As of today, international students have been unable to enter Australia for 469 days. To say they are upset would be an understatement.
“We are seeing that there is increasing frustration with Australia as our border closures are now within a global context where other countries are relaxing restrictions and openly managing and facilitating the safe return of students,” said The Lygon Group head of research Angela Lehmann. Study International spoke to Lehmann on shifting tides and attitudes — and how Australia could begin to rethink its plan.
Shift perspectives on the value of international students
Inundated with news of pilot plans and multiple state border closures over the past year, international students have grown weary of “scollipops” — sweet, meaningless government promises of international student return. Now, they are asking how countries like Canada and the US are welcoming students back for fall 2021, while their plights and campaigns fall on deaf ears.
Before we can compare Canada’s response to Australia’s, we must first understand the broader role international students play in each country’s socioeconomic growth. The Canadian government has included international students in its immigration targets, introducing pathways for 90,000 students to become permanent residents.
Similarly, Australia’s loss of migrants has resulted in its slowest population growth since World War II — which will undoubtedly affect Australia’s GDP and economic growth post-pandemic. “While Australia has also released its most ambitious migration targets, Australia is still yet to recognise the importance of international education within this looming demographic crisis,” Lehmann explains.
Speed up vaccine rollout
With less than 5% of the population vaccinated, the Organisation for Economic Co-operation and Development has said that Australia is the slowest to vaccinate. Coming from a country praised for its early handling of the pandemic, this is not only surprising but confusing for international students, universities and stakeholders running thin on patience. “Our relatively low case numbers and containment of the virus were potentially going to work to our strong advantage once the borders reopened,” Lehmann recalls.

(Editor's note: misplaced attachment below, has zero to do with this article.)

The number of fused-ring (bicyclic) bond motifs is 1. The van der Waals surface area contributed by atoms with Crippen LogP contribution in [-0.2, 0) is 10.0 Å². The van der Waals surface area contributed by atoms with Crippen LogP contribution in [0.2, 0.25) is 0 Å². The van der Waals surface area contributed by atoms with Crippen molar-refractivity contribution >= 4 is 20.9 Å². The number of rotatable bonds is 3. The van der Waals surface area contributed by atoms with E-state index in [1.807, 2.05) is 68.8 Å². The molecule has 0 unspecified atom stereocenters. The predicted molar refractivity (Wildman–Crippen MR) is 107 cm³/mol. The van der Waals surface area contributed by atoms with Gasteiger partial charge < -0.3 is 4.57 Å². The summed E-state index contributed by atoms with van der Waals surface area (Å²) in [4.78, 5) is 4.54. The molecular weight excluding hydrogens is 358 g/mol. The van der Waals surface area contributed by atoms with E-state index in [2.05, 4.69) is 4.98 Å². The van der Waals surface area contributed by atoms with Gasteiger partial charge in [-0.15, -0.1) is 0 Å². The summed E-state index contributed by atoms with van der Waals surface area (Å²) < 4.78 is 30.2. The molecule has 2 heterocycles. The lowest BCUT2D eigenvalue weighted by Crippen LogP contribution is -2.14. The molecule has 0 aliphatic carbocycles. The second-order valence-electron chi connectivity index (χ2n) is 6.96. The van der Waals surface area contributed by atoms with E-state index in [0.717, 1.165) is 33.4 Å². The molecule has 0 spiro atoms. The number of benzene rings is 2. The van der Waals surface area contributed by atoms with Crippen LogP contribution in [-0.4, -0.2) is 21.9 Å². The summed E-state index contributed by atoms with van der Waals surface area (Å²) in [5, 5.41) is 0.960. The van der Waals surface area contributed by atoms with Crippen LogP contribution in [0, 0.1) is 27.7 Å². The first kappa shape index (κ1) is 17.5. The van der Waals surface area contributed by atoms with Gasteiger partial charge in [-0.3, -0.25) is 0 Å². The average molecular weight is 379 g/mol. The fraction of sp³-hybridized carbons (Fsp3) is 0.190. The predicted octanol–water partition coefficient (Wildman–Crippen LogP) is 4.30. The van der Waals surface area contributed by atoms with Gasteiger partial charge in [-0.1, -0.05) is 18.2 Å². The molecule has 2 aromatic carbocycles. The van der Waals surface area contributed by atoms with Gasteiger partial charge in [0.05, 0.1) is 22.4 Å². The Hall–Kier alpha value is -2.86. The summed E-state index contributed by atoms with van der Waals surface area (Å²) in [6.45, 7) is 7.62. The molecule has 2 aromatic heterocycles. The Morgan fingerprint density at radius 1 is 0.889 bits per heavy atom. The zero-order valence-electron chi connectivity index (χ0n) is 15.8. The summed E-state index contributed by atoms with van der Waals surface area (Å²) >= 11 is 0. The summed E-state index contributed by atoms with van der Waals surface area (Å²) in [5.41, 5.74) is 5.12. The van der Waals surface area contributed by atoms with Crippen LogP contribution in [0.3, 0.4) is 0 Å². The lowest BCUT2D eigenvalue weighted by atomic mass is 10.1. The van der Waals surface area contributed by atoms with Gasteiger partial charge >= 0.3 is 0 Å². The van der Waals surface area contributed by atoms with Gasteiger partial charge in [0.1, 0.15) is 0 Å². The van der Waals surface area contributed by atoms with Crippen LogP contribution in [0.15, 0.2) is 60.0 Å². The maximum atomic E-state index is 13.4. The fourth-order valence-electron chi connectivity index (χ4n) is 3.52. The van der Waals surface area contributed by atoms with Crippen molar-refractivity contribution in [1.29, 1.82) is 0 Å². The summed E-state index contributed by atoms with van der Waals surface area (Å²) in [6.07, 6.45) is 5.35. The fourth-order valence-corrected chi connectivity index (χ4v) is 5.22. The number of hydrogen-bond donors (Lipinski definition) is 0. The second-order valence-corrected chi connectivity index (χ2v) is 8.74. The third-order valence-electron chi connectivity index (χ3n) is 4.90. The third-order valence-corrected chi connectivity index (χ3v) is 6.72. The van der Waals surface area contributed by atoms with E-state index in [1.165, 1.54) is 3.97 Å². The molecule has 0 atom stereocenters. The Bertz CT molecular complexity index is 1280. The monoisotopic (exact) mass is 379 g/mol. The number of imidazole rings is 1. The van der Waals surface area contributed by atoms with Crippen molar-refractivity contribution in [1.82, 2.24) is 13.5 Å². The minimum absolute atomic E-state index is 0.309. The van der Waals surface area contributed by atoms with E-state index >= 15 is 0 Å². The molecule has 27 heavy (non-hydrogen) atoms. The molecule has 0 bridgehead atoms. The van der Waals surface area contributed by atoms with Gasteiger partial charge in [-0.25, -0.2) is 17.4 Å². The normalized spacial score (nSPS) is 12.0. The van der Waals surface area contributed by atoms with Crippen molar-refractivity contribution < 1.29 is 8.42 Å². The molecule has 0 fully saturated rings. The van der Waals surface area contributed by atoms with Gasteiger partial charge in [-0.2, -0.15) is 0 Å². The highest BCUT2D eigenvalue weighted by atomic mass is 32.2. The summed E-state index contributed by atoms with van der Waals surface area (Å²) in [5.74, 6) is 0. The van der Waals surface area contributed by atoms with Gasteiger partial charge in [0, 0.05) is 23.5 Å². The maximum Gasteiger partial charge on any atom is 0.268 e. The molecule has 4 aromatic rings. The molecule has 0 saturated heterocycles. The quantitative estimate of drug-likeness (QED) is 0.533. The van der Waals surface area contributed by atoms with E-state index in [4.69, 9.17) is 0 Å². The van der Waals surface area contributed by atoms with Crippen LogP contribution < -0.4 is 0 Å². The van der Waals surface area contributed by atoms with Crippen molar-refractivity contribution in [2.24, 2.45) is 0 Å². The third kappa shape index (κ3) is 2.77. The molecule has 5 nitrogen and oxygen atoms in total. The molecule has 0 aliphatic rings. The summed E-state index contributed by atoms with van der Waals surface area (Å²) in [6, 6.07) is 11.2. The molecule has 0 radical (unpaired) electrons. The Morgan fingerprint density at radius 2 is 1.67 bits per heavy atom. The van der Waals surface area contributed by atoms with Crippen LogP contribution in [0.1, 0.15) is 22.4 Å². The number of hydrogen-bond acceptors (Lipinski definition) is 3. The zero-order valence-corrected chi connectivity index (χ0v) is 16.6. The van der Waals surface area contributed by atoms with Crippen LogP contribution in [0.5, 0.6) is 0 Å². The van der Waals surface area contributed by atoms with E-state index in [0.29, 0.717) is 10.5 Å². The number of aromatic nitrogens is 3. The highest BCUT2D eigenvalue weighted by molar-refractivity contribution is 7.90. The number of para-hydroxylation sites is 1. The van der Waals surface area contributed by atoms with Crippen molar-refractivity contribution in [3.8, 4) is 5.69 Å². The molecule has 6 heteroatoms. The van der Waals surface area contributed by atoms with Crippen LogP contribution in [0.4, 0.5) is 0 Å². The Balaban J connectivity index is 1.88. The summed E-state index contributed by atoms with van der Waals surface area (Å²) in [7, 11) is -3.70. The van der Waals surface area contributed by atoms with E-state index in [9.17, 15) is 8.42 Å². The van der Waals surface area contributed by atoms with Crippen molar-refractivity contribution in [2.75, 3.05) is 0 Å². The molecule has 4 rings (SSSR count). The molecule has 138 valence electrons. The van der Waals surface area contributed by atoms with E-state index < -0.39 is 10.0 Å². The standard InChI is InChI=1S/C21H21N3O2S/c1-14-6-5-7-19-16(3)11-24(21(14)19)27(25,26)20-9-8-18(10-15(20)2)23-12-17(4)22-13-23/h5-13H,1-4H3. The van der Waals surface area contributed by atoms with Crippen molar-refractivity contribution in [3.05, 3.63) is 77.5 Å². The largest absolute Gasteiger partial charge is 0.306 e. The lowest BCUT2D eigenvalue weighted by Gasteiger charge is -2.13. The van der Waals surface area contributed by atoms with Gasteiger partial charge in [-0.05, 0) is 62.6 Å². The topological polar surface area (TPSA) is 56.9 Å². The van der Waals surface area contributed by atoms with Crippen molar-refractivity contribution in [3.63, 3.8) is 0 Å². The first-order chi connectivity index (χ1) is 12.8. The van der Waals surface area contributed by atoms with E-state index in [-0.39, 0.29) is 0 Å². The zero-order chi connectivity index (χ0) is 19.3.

— Study International (@Study_INTNL) June 28, 2021
Having monitored student sentiment on social media, she confirms that international students stuck offshore are following the response of various countries. They are comparing, contrasting, and forming new decisions. One thing is clear: “The future of Australia’s international education recovery now largely relies on the rapid and effective rollout of the vaccine here, and putting in place a solid timeline for its borders to reopen,” Lehmann says.
As students become more discerning higher education customers, they are more cognizant of how their Australian universities continue to support them. “We have institutions who have worked tirelessly to support international students both onshore and offshore during the pandemic,” Lehmann maintains, assuring that the country’s low number of cases will “work in our favour” once borders reopen as students now seek a safe study destination.
“It would be really helpful to everyone in the sector, including international students, if a whole-of-government timeframe or framework could be implemented that could clearly outline the projected relationships between vaccination numbers, return of Australian citizens and the opening of borders to international students,” she adds.
Greater federal action on border restrictions
Frustrations lie largely with the federal government, which continues to enact hardline border policies without a reliable return plan for international students. While states, territories, and universities have come up with plans to bring students back, nothing can happen as long as the border remains shut to international students. As Lehmann says, “Students don’t care which level of government makes which decision. They just care about getting on with their future.”
“Once we can safely reopen our borders to international students, we will be in a good position to rebuild. The recovery will be slow, and it will be long, but we will recover,” she says. “For those students still waiting to return to Australia – or to come here for the first time – my advice to you is to keep going. You are a much valued and much missed part of Australian society.”